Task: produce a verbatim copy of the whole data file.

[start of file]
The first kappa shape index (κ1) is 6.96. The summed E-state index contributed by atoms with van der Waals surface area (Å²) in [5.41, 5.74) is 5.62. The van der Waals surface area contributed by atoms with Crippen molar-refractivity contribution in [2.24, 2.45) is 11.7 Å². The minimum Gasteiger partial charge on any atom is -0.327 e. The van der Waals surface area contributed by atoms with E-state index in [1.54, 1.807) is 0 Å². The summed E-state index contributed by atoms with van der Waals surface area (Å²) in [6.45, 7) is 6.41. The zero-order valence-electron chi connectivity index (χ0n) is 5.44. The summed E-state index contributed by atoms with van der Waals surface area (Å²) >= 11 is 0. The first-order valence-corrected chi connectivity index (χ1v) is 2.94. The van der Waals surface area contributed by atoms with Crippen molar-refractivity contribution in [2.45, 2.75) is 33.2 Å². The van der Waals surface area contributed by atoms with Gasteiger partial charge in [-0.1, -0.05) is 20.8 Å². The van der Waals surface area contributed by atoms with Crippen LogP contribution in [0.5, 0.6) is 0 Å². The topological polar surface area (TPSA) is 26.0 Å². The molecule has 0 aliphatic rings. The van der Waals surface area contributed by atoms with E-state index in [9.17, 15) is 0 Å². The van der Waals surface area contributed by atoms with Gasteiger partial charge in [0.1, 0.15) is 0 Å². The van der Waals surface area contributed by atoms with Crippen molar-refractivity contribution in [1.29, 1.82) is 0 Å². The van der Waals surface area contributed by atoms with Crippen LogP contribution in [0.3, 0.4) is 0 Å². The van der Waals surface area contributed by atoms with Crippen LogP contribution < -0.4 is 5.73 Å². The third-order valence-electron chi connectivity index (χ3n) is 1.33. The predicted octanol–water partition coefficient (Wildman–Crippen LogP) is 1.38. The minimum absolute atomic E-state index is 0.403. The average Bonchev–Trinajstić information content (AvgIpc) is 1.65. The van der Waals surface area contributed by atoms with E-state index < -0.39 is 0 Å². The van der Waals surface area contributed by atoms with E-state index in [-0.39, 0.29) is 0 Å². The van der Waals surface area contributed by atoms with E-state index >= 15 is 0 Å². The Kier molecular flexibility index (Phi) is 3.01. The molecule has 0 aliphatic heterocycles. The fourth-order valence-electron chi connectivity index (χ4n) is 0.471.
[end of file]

The first kappa shape index (κ1) is 6.96. The summed E-state index contributed by atoms with van der Waals surface area (Å²) in [5.41, 5.74) is 5.62. The van der Waals surface area contributed by atoms with Crippen molar-refractivity contribution in [2.24, 2.45) is 11.7 Å². The minimum Gasteiger partial charge on any atom is -0.327 e. The van der Waals surface area contributed by atoms with E-state index in [1.54, 1.807) is 0 Å². The summed E-state index contributed by atoms with van der Waals surface area (Å²) in [6.45, 7) is 6.41. The zero-order valence-electron chi connectivity index (χ0n) is 5.44. The summed E-state index contributed by atoms with van der Waals surface area (Å²) >= 11 is 0. The first-order valence-corrected chi connectivity index (χ1v) is 2.94. The van der Waals surface area contributed by atoms with Crippen molar-refractivity contribution in [2.45, 2.75) is 33.2 Å². The van der Waals surface area contributed by atoms with Gasteiger partial charge in [-0.1, -0.05) is 20.8 Å². The van der Waals surface area contributed by atoms with Crippen LogP contribution in [0.5, 0.6) is 0 Å². The topological polar surface area (TPSA) is 26.0 Å². The molecule has 0 aliphatic rings. The van der Waals surface area contributed by atoms with E-state index in [9.17, 15) is 0 Å². The van der Waals surface area contributed by atoms with Gasteiger partial charge in [0.1, 0.15) is 0 Å². The van der Waals surface area contributed by atoms with Crippen molar-refractivity contribution in [1.29, 1.82) is 0 Å². The van der Waals surface area contributed by atoms with Crippen LogP contribution in [0.3, 0.4) is 0 Å². The van der Waals surface area contributed by atoms with Crippen LogP contribution < -0.4 is 5.73 Å². The third-order valence-electron chi connectivity index (χ3n) is 1.33. The predicted octanol–water partition coefficient (Wildman–Crippen LogP) is 1.38. The minimum absolute atomic E-state index is 0.403. The average Bonchev–Trinajstić information content (AvgIpc) is 1.65. The van der Waals surface area contributed by atoms with E-state index < -0.39 is 0 Å². The van der Waals surface area contributed by atoms with E-state index in [-0.39, 0.29) is 0 Å². The van der Waals surface area contributed by atoms with E-state index >= 15 is 0 Å². The Kier molecular flexibility index (Phi) is 3.01. The molecule has 0 aliphatic heterocycles. The fourth-order valence-electron chi connectivity index (χ4n) is 0.471.